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Authors: Alina Man

Broken

BOOK: Broken
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Broken

 

by

 

alina
man

 

 

All rights reserved. 
This book is licensed for your personal enjoyment only.  This book may not be resold or given away to others unless a separate copy has been purchased.  Thank you for respecting the hard work of this author.

This book is a work of fiction.  Names, characters, places and incidents are products of the author’s imagination or are used fictitiously and are not to be construed as real.  Any resemblance to actual events, locales, organizations, or persons living or dead, is entirely coincidental.

Copyright © 2013 Alina Man

https://www.facebook.com/Alina-Man

All rights reserved.  No part of this book may be used or reproduced in any manner whatsoever without written permission, except in the case of brief quotations embodied in critical articles and reviews.

 

WARNING: Advised for audiences 17+ years.

 

*Includes a sample of Finding My Way Home

 

 

 

 

 

 

 

 

 

 

DEDICATION

 

 

 

To Marcia
Woodell

 

 

ACKNOWLEDGMENTS

 

 

I’ve been really fortunate to meet some wonderful people since I started my journey as an author.  One of these people is Marcia Woodell who has been there for me from day one.  I can’t thank you enough for everything you’ve done for me.  Love ya sweets.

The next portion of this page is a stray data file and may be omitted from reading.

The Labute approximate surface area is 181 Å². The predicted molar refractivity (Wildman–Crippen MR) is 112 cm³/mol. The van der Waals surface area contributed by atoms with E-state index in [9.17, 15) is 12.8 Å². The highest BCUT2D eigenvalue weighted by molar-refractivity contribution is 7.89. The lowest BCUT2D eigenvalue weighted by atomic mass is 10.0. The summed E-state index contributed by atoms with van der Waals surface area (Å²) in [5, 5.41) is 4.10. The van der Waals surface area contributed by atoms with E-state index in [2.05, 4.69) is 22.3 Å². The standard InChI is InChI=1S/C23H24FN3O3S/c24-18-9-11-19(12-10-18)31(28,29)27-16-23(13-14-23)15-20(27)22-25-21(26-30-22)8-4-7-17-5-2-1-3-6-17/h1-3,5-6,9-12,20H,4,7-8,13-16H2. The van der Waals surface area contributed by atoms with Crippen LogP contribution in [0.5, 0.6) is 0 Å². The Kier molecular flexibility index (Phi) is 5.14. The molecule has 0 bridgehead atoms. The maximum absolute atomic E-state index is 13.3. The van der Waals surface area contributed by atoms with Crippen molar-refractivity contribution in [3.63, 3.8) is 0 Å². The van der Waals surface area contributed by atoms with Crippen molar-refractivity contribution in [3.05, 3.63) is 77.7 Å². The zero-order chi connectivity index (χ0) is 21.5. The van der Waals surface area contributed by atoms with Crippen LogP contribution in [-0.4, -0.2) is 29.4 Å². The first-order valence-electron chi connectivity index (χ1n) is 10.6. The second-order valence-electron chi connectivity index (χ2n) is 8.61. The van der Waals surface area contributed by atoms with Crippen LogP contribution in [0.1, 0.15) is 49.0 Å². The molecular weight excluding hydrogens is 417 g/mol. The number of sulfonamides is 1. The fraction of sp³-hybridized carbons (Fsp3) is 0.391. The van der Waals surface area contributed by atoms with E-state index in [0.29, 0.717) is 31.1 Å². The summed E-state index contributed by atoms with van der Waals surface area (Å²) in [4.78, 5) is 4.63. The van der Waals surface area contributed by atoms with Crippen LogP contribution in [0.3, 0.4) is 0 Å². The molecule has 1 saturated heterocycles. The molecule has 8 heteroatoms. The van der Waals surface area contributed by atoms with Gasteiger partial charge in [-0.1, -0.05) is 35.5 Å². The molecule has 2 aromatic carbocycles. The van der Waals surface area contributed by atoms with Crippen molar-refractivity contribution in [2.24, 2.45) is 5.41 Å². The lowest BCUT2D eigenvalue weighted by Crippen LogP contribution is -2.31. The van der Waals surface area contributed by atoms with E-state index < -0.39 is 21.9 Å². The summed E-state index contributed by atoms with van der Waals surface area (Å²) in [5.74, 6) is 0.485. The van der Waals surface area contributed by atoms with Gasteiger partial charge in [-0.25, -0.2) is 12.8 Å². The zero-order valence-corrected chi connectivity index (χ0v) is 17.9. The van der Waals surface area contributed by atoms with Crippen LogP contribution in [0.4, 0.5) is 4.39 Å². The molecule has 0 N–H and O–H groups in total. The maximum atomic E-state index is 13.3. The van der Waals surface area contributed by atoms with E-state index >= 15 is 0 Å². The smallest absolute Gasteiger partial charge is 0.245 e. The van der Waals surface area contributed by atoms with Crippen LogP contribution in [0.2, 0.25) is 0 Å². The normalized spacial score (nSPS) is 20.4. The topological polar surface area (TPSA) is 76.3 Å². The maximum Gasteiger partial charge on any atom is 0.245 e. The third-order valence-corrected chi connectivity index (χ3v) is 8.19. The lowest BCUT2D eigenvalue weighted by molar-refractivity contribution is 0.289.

A special thank you to
Skye Roth Turner (make sure to check out her Alluring Turmoil series), Becky Wimmer, Donna Fisher, Angel Davis Perry, Jennifer Brain, and Shelly Pratt for all your encouragement.  Your support means the world to me.

To Amber
Bungo, my editor, who spends the time to make my stories better – I don’t know what I would do without your help.  You’re really awesome.

To all
my Facebook fans and readers – I can’t thank you enough.  Without you these stories mean nothing.

Thank you to my amazing little family: Romeo, Stefan, Daniel and Nicholas.  You guys are my world and I hope I make you proud. 
 

Prologue

 

“Do you guys need a few minutes to talk this over?  Just keep in mind that there are a few other applications already in for this place
, so it’s not guaranteed that you’ll be approved.  If you decide this is the place for you, we need to act fast.”

“Give us a few minutes please,” Sam tells Mrs.